skilled in the art from the public would have known about
it. The Board relied on the evidence presented by Contour,
which consisted of statements about the dealer show
being open exclusively to dealers and not the general
public. See J.A. 422–23. Specifically, the Board found
that a person ordinarily skilled in the art would not be
interested in the dealer show because it was not an academic
conference or camera industry conference, but
rather a dealer show for action sports vehicles like motorcycles,
motorbikes, ATVs, snowmobiles, and watercraft.
See ’694 FWD, at 26–27.

The CAFC noted:

We disagree with the Board’s conclusion that the evidence
presented by GoPro failed to satisfy the § 102(b)
requirements. The case law regarding accessibility is not
as narrow as the Board interprets it. The Board focused
on only one of several factors that are relevant to determining
public accessibility in the context of materials
distributed at conferences or meetings. The Board cited
no cases where we have strictly held that the expertise of
the target audience is dispositive of the inquiry of accessibility.
Cf. Medtronic v. Barry, 891 F.3d 1368, 1382 (Fed.
Cir. 2018) (“The expertise of the target audience can be a
factor in determining public accessibility. But this factor
alone is not dispositive of the inquiry.” (citations omitted)).
Rather, our case law directs us to also consider the
nature of the conference or meeting; whether there are
restrictions on public disclosure of the information; expectations
of confidentiality; and expectations of sharing the
information. Id. at 1382–83. When direct availability to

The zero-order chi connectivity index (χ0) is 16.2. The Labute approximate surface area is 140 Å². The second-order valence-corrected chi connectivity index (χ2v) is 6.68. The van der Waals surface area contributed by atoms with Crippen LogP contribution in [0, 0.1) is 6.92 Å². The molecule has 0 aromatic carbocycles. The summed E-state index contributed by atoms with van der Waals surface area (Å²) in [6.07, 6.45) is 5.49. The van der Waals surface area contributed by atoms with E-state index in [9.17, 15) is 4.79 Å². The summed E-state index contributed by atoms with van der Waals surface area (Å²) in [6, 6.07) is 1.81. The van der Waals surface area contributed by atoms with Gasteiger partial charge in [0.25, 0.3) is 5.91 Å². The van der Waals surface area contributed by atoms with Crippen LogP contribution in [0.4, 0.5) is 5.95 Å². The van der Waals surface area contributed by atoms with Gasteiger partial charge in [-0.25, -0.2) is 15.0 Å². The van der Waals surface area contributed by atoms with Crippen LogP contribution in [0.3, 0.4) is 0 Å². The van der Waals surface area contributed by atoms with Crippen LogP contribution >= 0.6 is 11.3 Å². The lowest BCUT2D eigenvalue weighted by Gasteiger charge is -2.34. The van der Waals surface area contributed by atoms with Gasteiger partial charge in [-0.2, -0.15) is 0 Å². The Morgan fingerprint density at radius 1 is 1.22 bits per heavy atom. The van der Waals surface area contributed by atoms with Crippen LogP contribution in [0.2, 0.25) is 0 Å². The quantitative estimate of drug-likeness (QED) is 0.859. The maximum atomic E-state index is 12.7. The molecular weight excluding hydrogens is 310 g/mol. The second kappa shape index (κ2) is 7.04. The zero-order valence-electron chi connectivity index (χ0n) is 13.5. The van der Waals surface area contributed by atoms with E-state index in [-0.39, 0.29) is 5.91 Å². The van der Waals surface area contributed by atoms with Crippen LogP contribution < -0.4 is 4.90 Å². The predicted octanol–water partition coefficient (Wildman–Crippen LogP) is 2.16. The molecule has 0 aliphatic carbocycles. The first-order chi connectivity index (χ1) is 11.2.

an ordinarily skilled artisan is no longer viewed as dispositive,
the undisputed record evidence compels a conclusion
that the GoPro Catalog is a printed publication as a
matter of law.
Trade shows are not unlike conferences—a trade show
is directed to individuals interested in the commercial and
developmental aspects of products.


The Board concluded that the GoPro Catalog was not
a printed publication because the Tucker Rocky Dealer
Show was not open to the general public7 and GoPro
failed to provide evidence that someone ordinarily skilled
in the art actually attended the dealer show. But, the
standard for public accessibility is one of “reasonable
diligence,” Blue Calypso, 815 F.3d at 1348, to locate the
information by “interested members of the relevant public.”
Constant, 848 F.2d at 1569 (emphasis added). Mr.
Jones testified that the dealer show was attended by
actual and potential dealers, retailers, and customers of
POV video cameras. Additionally, the GoPro Catalog was
disseminated with no restrictions and was intended to
reach the general public. Based upon Mr. Jones’s testimony,
the evidence provided by GoPro regarding the
Tucker Rocky Dealer Show, and the evidence of the Tucker
Rocky Distributing website, we conclude that GoPro
met its burden to show that its catalog is a printed publication
under § 102(b).

Note also the Order including text:

(2) The previous precedential opinion in this appeal,
issued July 27, 2018, is withdrawn and replaced
with the modified precedential opinion accompanying
this order.